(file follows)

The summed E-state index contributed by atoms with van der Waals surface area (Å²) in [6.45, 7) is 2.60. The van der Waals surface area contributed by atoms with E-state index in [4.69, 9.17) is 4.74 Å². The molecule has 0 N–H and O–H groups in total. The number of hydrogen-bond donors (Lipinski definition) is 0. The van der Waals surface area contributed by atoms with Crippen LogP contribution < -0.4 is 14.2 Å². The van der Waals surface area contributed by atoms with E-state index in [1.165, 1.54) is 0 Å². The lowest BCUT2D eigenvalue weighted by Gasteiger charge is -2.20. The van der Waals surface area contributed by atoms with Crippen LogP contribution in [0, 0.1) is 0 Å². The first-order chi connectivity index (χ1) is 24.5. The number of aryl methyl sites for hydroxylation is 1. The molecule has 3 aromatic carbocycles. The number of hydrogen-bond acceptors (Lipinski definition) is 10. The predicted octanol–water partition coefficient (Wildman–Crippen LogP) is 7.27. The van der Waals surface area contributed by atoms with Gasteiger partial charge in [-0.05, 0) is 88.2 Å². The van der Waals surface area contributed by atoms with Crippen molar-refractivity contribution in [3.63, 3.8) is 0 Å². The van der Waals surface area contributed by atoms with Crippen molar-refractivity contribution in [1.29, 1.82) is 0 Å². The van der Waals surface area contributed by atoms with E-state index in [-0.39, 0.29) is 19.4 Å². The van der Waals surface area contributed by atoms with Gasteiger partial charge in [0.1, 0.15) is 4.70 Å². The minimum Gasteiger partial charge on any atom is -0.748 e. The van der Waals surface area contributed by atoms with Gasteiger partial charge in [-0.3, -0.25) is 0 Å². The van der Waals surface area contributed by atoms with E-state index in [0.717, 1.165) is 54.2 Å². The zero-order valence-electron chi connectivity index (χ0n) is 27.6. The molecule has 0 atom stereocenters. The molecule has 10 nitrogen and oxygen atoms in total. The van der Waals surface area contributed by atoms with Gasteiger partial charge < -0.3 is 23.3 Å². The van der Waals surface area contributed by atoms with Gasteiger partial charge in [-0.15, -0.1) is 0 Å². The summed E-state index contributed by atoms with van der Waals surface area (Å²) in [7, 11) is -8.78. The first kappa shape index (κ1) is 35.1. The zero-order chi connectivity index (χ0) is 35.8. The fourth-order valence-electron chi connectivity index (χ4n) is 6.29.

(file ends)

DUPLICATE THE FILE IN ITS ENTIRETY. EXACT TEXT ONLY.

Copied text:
The summed E-state index contributed by atoms with van der Waals surface area (Å²) in [6.45, 7) is 2.60. The van der Waals surface area contributed by atoms with E-state index in [4.69, 9.17) is 4.74 Å². The molecule has 0 N–H and O–H groups in total. The number of hydrogen-bond donors (Lipinski definition) is 0. The van der Waals surface area contributed by atoms with Crippen LogP contribution < -0.4 is 14.2 Å². The van der Waals surface area contributed by atoms with E-state index in [1.165, 1.54) is 0 Å². The lowest BCUT2D eigenvalue weighted by Gasteiger charge is -2.20. The van der Waals surface area contributed by atoms with Crippen LogP contribution in [0, 0.1) is 0 Å². The first-order chi connectivity index (χ1) is 24.5. The number of aryl methyl sites for hydroxylation is 1. The molecule has 3 aromatic carbocycles. The number of hydrogen-bond acceptors (Lipinski definition) is 10. The predicted octanol–water partition coefficient (Wildman–Crippen LogP) is 7.27. The van der Waals surface area contributed by atoms with Gasteiger partial charge in [-0.05, 0) is 88.2 Å². The van der Waals surface area contributed by atoms with Crippen molar-refractivity contribution in [3.63, 3.8) is 0 Å². The van der Waals surface area contributed by atoms with Crippen molar-refractivity contribution in [1.29, 1.82) is 0 Å². The van der Waals surface area contributed by atoms with E-state index in [-0.39, 0.29) is 19.4 Å². The van der Waals surface area contributed by atoms with Gasteiger partial charge in [0.1, 0.15) is 4.70 Å². The minimum Gasteiger partial charge on any atom is -0.748 e. The van der Waals surface area contributed by atoms with Gasteiger partial charge in [-0.3, -0.25) is 0 Å². The van der Waals surface area contributed by atoms with E-state index in [0.717, 1.165) is 54.2 Å². The zero-order valence-electron chi connectivity index (χ0n) is 27.6. The molecule has 0 atom stereocenters. The molecule has 10 nitrogen and oxygen atoms in total. The van der Waals surface area contributed by atoms with Gasteiger partial charge < -0.3 is 23.3 Å². The van der Waals surface area contributed by atoms with Gasteiger partial charge in [-0.15, -0.1) is 0 Å². The summed E-state index contributed by atoms with van der Waals surface area (Å²) in [7, 11) is -8.78. The first kappa shape index (κ1) is 35.1. The zero-order chi connectivity index (χ0) is 35.8. The fourth-order valence-electron chi connectivity index (χ4n) is 6.29.